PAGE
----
3 Types of Protective Layers of Springs
The surface treatment method of the spring often adopts a protective layer, which can be divided into: metal protective layer, chemical protective layer, non-metallic protective layer, etc. according to the nature of the protective layer.
Metal protective layer of spring:
There are many types of surface treatment for the spring metal protective layer, and the electroplating method is commonly used to obtain the metal protective layer. The most common ones are galvanized and cadmium-plated.
Non-metallic protection for springs:
The non-metallic protective layer is to dip or spray substances on the surface of the spring, such as asphalt, paint, etc., to protect the spring.
Chemical protection of the spring:
In general, spring manufacturers will form a dense protective film on the surface of the spring through oxidation treatment or phosphating treatment to prevent spring corrosion.
The cost of oxidation treatment and phosphating treatment is low, and the production efficiency is high. Generally, spring manufacturers use oxidation treatment as an anti-corrosion treatment.
What is the oxidation treatment of the spring?
The oxidation treatment of the spring is also called bluing or blackening. After the oxidation treatment, a protective magnetic iron oxide is formed on the surface of the spring. The oxide film is usually blue or black, sometimes dark brown.
The color varies depending on the oxidation process, the surface state of the spring, and the chemical composition of the spring material.
What are the oxidation treatment methods?
Oxidation treatment includes alkaline oxidation, alkali-free oxidation, and electrolytic oxidation. In most cases, alkaline oxidation is used. Oxidation treatment erodes the surface grain boundaries of some hot-rolled spring materials, which will reduce fatigue strength to a certain extent. Therefore, caution should be taken when performing oxidation treatment.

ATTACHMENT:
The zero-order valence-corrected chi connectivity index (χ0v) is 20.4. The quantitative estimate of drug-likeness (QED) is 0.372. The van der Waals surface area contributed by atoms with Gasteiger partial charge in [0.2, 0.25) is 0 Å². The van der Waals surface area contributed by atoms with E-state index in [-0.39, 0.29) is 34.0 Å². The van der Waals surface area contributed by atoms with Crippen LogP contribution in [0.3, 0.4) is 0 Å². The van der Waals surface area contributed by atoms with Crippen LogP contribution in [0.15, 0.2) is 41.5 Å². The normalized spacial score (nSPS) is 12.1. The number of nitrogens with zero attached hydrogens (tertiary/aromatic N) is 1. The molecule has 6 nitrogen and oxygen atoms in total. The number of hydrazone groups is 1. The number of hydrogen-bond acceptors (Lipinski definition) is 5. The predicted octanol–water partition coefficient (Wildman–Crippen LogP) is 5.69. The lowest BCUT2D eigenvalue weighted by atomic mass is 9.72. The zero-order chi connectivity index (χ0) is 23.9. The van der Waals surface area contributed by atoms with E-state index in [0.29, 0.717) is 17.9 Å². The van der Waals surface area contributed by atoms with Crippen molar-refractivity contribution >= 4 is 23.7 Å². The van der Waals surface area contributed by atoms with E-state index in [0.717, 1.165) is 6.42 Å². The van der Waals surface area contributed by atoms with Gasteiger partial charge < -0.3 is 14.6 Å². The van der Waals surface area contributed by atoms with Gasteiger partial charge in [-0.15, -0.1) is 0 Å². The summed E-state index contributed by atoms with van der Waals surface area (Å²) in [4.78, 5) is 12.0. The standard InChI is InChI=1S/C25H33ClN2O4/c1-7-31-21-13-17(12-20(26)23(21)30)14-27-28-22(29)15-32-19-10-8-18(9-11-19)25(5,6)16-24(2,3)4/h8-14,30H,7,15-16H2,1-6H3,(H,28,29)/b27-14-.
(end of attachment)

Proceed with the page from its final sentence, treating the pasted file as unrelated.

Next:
The process of alkaline oxidation method:
The alkaline oxidation method is to put the spring into a sodium hydroxide solution with a temperature of about 140°C and soak it for a certain period of time. The oxidant and sodium hydroxide react with iron to generate Na2FeO2 and Na2Fe2O4, and then react with each other to generate magnetic iron oxide. The thickness of the oxide film is about 0.6-2 μm.
The factors affecting its corrosion resistance are: the compactness and thickness of the oxide film, the concentration of oxidant, the concentration of sodium hydroxide and the temperature of the solution.
What is the phosphating treatment of the spring?
The method of putting the spring into a phosphate solution containing manganese, iron and zinc to form a water-insoluble phosphate film on the metal surface is called phosphating. The appearance of phosphating film is dark gray, gray or dark gray, dull. Phosphating film thickness is generally 5-20μm.
Precautions for phosphating treatment:
1. The phosphating film has a microporous structure and has good adsorption capacity for paint and grease. Phosphating is therefore often used in combination with coating methods such as painting.
2. The phosphating film can withstand high temperature of 400~500℃, therefore, some springs working at high temperature usually need phosphating treatment.
3. The spring should be sand blasted before phosphating. It should not be delayed for too long after sandblasting, and it should be phosphated immediately. If blasting equipment is not available, chemical degreasing and pickling can also be used to remove oil.
4. The spring produces a large amount of hydrogen during the phosphating process, which causes hydrogen embrittlement of the phosphating spring. Dehydrogenation treatment should be carried out after the spring phosphating of key parts.
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